Main article: Flame
A candle's flame
Photo of a fire taken with a 1/4000th of a second exposure
A flame is a mixture of reacting gases and solids emitting visible, infrared, and sometimes ultraviolet light, the frequency spectrum of which depends on the chemical composition of the burning material and intermediate reaction products. In many cases, such as the burning of organic matter, for example wood, or the incomplete combustion of gas, incandescent solid particles called soot produce the familiar red-orange glow of 'fire'. This light has a continuous spectrum. Complete combustion of gas has a dim blue color due to the emission of single-wavelength radiation from various electron transitions in the excited molecules formed in the flame. Usually oxygen is involved, but hydrogen burning in chlorine also produces a flame, producing hydrogen chloride (HCl). Other possible combinations producing flames, amongst many, are fluorine and hydrogen, and hydrazine and nitrogen tetroxide.
The glow of a flame is complex. Black-body radiation is emitted from soot, gas, and fuel particles, though the soot particles are too small to behave like perfect blackbodies. There is also photon emission by de-excited atoms and molecules in the gases. Much of the radiation is emitted in the visible and infrared bands. The color depends on temperature for the black-body radiation, and on chemical makeup for the emission spectra. The dominant color in a flame changes with temperature. The photo of the forest fire is an excellent example of this variation. Near the ground, where most burning is occurring, the fire is white, the hottest color possible for organic material in general, or yellow. Above the yellow region, the color changes to orange, which is cooler, then red, which is cooler still. Above the red region, combustion no longer occurs, and the uncombusted carbon particles are visible as black smoke.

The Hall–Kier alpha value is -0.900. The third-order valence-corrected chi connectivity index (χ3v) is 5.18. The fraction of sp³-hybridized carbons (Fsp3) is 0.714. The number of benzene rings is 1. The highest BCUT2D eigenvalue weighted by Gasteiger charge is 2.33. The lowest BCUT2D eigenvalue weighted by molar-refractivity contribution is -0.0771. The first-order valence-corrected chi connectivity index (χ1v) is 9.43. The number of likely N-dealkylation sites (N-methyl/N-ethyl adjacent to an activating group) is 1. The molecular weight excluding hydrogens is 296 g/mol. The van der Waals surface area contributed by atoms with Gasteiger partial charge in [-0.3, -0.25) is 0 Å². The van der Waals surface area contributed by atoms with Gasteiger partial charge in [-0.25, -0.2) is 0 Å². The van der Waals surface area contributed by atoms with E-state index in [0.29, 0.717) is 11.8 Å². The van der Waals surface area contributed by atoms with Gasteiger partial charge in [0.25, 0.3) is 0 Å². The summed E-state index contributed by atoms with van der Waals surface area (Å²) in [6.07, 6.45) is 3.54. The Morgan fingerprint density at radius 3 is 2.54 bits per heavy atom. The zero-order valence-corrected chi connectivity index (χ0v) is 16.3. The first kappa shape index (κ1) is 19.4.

The common distribution of a flame under normal gravity conditions depends on convection, as soot tends to rise to the top of a general flame, as in a candle in normal gravity conditions, making it yellow. In micro gravity or zero gravity, such as an environment in outer space, convection no longer occurs, and the flame becomes spherical, with a tendency to become more blue and more efficient (although it may go out if not moved steadily, as the CO2 from combustion does not disperse as readily in micro gravity, and tends to smother the flame). There are several possible explanations for this difference, of which the most likely is that the temperature is sufficiently evenly distributed that soot is not formed and complete combustion occurs. Experiments by NASA reveal that diffusion flames in micro gravity allow more soot to be completely oxidized after they are produced than diffusion flames on Earth, because of a series of mechanisms that behave differently in micro gravity when compared to normal gravity conditions. These discoveries have potential applications in applied science and industry, especially concerning fuel efficiency.
In combustion engines, various steps are taken to eliminate a flame. The method depends mainly on whether the fuel is oil, wood, or a high-energy fuel such as jet fuel.
Main article: Heat
Fires give off heat, or the process of energy transfer from one body or system due to thermal contact.
Typical temperatures of fires and flames
Oxyhydrogen flame: 2000 °C or above (3600 °F)
Bunsen burner flame: 1,300 to 1,600 °C (2,400 to 2,900 °F) Blowtorch flame: 1,300 °C (2,400 °F)
Candle flame: 1,000 °C (1,800 °F)
Temperature without drawing: side of the lit portion; 400 °C (750 °F); middle of the lit portion: 585 °C (1,100 °F) Temperature during drawing: middle of the lit portion: 700 °C (1,300 °F) Always hotter in the middle.
Temperatures of flames by appearance
The temperature of flames with carbon particles emitting light can be assessed...
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